Posted by: Lawyer Sanders | August 5, 2009

Kentucky environmental attorney Sanders says Kimberly-Clark to institute measures so that 100% of wood fibers for tissue products come from responsible renewable sources by 2011.

Kimberly-Clark Corporation, the maker of Kleenex, Scott and Cottonelle brands, announced stronger fiber sourcing standards that will increase conservation of forests globally and will make the company a leader for sustainably produced tissue products. Greenpeace, which worked with Kimberly-Clark on its revised standards, announced that the organization will end its “Kleercut” campaign, which focused on the company and its brands.

Kimberly-Clark has set a goal of obtaining 100 percent of the company’s wood fiber for tissue products, including the Kleenex brand, from environmentally responsible sources. The revised standards will enhance the protection of Endangered Forests and increase the use of both Forest Stewardship Council (FSC) certified fiber and recycled fiber.

By the end of 2011, Kimberly-Clark will ensure that 40 percent of its North American tissue fiber – representing an estimated 600,000 tonnes – is either recycled or FSC certified, an increase of more than 70 percent over 2007 levels.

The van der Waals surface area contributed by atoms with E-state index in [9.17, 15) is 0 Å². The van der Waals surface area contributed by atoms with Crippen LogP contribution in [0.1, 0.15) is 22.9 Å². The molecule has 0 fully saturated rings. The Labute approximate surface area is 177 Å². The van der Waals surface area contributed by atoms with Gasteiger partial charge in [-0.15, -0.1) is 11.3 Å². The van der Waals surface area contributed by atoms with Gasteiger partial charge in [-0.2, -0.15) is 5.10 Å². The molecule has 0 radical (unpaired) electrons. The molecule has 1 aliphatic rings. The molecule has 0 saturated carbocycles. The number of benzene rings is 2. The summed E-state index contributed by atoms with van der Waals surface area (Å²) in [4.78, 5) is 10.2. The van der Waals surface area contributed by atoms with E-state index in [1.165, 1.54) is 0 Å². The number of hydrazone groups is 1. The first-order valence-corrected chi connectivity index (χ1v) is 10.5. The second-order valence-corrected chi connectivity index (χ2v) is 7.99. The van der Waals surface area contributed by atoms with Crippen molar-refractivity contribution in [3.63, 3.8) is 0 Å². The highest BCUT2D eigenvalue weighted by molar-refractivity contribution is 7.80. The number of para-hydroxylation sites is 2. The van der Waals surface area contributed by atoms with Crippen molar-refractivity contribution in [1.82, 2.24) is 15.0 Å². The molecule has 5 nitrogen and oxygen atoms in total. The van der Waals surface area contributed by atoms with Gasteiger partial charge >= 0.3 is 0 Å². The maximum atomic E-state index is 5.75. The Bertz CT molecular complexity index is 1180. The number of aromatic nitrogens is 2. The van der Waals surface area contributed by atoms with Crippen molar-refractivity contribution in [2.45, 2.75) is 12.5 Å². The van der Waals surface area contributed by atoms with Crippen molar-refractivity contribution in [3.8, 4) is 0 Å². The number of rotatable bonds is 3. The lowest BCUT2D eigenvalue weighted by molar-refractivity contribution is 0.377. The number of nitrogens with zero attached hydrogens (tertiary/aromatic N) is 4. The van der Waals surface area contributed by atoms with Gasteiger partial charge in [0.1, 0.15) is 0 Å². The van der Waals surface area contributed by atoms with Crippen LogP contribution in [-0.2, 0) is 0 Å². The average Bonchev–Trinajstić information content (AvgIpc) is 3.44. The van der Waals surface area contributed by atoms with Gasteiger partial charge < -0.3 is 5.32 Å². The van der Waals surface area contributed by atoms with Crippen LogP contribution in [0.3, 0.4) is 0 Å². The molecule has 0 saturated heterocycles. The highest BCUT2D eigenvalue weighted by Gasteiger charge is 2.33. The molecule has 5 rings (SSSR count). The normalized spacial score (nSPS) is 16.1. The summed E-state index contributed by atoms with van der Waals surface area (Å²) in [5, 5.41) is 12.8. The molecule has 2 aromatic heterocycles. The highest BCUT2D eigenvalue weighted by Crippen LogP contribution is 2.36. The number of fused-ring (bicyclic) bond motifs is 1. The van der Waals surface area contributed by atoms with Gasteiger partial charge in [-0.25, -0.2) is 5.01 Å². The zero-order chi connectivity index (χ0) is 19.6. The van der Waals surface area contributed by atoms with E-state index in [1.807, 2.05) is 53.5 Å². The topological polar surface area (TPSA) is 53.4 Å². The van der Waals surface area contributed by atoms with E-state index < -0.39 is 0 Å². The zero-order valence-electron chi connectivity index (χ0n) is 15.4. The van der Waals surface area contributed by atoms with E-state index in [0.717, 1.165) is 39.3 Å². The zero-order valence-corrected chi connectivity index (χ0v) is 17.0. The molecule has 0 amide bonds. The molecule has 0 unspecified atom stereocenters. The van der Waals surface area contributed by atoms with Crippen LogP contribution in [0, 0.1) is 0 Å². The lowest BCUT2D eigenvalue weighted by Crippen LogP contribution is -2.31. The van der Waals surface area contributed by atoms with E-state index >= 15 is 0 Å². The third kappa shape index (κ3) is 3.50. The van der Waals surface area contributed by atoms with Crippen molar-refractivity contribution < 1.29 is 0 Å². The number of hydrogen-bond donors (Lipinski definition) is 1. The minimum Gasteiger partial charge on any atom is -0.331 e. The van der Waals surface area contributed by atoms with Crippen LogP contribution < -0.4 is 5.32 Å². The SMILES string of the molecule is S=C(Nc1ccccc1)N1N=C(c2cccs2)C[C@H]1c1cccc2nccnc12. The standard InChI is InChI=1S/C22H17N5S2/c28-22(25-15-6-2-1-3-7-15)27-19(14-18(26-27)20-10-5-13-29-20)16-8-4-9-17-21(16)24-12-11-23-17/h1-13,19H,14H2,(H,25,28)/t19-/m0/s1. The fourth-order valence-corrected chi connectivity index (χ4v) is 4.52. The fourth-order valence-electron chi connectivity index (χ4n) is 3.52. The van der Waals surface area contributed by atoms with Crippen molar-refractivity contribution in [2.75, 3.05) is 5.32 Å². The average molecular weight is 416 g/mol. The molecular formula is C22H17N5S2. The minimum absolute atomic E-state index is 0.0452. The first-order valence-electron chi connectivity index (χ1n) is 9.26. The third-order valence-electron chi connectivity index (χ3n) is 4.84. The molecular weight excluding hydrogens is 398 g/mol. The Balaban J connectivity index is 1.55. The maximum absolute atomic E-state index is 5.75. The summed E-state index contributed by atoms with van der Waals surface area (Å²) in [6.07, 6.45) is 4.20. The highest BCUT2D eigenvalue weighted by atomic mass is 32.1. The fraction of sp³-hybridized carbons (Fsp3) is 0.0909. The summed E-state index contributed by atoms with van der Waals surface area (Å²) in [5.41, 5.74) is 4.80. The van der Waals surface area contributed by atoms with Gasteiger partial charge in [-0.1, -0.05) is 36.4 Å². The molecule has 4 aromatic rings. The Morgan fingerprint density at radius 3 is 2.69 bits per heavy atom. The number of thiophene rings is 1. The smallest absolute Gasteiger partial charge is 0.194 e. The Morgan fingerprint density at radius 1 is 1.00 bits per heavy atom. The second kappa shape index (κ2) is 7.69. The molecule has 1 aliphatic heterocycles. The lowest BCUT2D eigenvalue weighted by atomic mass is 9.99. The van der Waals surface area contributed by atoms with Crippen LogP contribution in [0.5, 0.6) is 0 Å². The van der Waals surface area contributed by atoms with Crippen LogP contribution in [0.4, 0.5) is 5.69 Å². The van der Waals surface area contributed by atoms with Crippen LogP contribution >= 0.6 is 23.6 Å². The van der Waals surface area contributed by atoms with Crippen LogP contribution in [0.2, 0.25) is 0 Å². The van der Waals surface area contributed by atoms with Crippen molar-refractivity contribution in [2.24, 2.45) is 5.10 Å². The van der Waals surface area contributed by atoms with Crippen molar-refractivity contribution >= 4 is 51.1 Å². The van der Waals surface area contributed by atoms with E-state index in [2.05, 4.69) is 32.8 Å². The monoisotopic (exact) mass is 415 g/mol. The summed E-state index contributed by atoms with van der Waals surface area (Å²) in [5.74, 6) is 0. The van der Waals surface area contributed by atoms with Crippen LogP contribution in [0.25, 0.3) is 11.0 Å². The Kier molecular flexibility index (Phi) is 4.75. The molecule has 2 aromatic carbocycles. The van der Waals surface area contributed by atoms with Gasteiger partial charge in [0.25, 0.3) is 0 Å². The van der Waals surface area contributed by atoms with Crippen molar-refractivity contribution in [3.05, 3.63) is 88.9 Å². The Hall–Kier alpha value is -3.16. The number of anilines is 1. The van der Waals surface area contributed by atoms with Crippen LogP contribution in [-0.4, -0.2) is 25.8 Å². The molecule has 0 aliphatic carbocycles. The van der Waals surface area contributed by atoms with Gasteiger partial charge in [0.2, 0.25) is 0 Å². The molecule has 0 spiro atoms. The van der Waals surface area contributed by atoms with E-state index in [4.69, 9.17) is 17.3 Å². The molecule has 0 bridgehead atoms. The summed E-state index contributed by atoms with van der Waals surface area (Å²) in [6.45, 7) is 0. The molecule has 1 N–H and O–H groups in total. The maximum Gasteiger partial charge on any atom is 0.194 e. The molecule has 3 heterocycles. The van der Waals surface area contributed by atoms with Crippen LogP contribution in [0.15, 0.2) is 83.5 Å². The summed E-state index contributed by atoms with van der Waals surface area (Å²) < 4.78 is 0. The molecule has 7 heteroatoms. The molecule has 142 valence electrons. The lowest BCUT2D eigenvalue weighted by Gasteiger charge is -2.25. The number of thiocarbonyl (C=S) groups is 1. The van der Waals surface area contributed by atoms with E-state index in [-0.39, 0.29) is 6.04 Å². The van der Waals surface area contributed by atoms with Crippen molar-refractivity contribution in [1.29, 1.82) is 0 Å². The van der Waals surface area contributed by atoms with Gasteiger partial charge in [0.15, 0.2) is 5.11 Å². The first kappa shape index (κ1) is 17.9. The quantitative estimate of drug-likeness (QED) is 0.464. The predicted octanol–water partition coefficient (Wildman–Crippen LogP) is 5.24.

Also by the end of 2011, Kimberly-Clark will eliminate the purchase of any fiber from the Canadian Boreal Forest that is not FSC certified.  This goal is absolutely wonderful news and Kimberly-Clark should be congratulated!

This forest is North America’s largest old growth forest, providing habitat for threatened wildlife such as woodland caribou and a sanctuary for more than one billion migratory birds. It is also the largest terrestrial storehouse of carbon on the planet, storing the equivalent of 27 years worth of global greenhouse gas emissions.

Furthermore, the revised standards reinforce Kimberly-Clark’s long-standing ban on use of wood fiber from illegal sources; adds a preference for post-consumer recycled fiber; and supports expansion of recycling initiatives and the identification, mapping and protection of areas that have the potential to be designated as Endangered or High Conservation Value forests.

Hello Proctor and Gamble, is anyone in Cincinnati listening to this post??

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